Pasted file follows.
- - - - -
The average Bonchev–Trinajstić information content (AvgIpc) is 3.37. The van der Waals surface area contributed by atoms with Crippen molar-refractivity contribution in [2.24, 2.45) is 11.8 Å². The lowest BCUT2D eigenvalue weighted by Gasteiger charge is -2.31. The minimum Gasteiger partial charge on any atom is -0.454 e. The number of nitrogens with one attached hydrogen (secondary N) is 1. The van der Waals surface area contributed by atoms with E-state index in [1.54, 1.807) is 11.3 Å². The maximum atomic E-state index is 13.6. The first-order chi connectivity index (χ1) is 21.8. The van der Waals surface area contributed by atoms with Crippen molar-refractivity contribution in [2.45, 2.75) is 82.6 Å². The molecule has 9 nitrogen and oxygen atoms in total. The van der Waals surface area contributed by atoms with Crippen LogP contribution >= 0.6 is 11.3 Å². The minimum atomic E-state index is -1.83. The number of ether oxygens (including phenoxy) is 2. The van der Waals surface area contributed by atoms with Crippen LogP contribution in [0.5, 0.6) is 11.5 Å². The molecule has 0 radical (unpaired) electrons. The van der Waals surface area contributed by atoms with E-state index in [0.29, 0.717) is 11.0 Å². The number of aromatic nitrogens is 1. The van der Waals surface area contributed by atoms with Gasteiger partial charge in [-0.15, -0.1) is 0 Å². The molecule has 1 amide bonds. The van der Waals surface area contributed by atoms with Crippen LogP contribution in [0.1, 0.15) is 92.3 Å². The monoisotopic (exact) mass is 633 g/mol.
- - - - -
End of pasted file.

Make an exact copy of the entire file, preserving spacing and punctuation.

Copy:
The average Bonchev–Trinajstić information content (AvgIpc) is 3.37. The van der Waals surface area contributed by atoms with Crippen molar-refractivity contribution in [2.24, 2.45) is 11.8 Å². The lowest BCUT2D eigenvalue weighted by Gasteiger charge is -2.31. The minimum Gasteiger partial charge on any atom is -0.454 e. The number of nitrogens with one attached hydrogen (secondary N) is 1. The van der Waals surface area contributed by atoms with E-state index in [1.54, 1.807) is 11.3 Å². The maximum atomic E-state index is 13.6. The first-order chi connectivity index (χ1) is 21.8. The van der Waals surface area contributed by atoms with Crippen molar-refractivity contribution in [2.45, 2.75) is 82.6 Å². The molecule has 9 nitrogen and oxygen atoms in total. The van der Waals surface area contributed by atoms with Crippen LogP contribution >= 0.6 is 11.3 Å². The minimum atomic E-state index is -1.83. The number of ether oxygens (including phenoxy) is 2. The van der Waals surface area contributed by atoms with Crippen LogP contribution in [0.5, 0.6) is 11.5 Å². The molecule has 0 radical (unpaired) electrons. The van der Waals surface area contributed by atoms with E-state index in [0.29, 0.717) is 11.0 Å². The number of aromatic nitrogens is 1. The van der Waals surface area contributed by atoms with Gasteiger partial charge in [-0.15, -0.1) is 0 Å². The molecule has 1 amide bonds. The van der Waals surface area contributed by atoms with Crippen LogP contribution in [0.1, 0.15) is 92.3 Å². The monoisotopic (exact) mass is 633 g/mol.